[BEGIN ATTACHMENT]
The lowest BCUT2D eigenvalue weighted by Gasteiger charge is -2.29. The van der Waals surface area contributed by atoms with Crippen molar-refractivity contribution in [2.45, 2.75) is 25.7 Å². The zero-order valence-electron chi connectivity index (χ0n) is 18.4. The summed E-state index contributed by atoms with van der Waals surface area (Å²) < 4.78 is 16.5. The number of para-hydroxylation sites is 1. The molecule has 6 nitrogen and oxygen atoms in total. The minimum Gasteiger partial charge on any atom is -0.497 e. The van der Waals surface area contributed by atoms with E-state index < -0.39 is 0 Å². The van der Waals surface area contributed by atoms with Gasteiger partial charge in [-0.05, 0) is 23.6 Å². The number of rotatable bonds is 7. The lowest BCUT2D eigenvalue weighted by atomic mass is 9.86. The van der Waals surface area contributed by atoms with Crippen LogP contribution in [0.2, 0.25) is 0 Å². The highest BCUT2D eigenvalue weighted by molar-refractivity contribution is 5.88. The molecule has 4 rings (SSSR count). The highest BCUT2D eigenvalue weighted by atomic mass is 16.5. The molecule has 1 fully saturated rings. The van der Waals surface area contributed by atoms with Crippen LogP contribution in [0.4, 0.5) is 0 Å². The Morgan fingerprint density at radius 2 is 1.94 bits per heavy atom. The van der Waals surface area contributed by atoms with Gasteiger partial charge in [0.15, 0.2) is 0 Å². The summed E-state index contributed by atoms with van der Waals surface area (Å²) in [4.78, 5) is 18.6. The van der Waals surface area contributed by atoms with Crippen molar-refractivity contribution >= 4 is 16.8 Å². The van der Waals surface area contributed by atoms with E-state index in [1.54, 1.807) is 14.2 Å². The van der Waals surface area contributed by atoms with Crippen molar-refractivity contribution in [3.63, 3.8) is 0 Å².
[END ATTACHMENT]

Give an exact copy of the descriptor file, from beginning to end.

The lowest BCUT2D eigenvalue weighted by Gasteiger charge is -2.29. The van der Waals surface area contributed by atoms with Crippen molar-refractivity contribution in [2.45, 2.75) is 25.7 Å². The zero-order valence-electron chi connectivity index (χ0n) is 18.4. The summed E-state index contributed by atoms with van der Waals surface area (Å²) < 4.78 is 16.5. The number of para-hydroxylation sites is 1. The molecule has 6 nitrogen and oxygen atoms in total. The minimum Gasteiger partial charge on any atom is -0.497 e. The van der Waals surface area contributed by atoms with E-state index < -0.39 is 0 Å². The van der Waals surface area contributed by atoms with Gasteiger partial charge in [-0.05, 0) is 23.6 Å². The number of rotatable bonds is 7. The lowest BCUT2D eigenvalue weighted by atomic mass is 9.86. The van der Waals surface area contributed by atoms with Crippen LogP contribution in [0.2, 0.25) is 0 Å². The highest BCUT2D eigenvalue weighted by molar-refractivity contribution is 5.88. The molecule has 4 rings (SSSR count). The highest BCUT2D eigenvalue weighted by atomic mass is 16.5. The molecule has 1 fully saturated rings. The van der Waals surface area contributed by atoms with Crippen LogP contribution in [0.4, 0.5) is 0 Å². The Morgan fingerprint density at radius 2 is 1.94 bits per heavy atom. The van der Waals surface area contributed by atoms with Gasteiger partial charge in [0.15, 0.2) is 0 Å². The summed E-state index contributed by atoms with van der Waals surface area (Å²) in [4.78, 5) is 18.6. The van der Waals surface area contributed by atoms with Crippen molar-refractivity contribution >= 4 is 16.8 Å². The van der Waals surface area contributed by atoms with E-state index in [1.54, 1.807) is 14.2 Å². The van der Waals surface area contributed by atoms with Crippen molar-refractivity contribution in [3.63, 3.8) is 0 Å².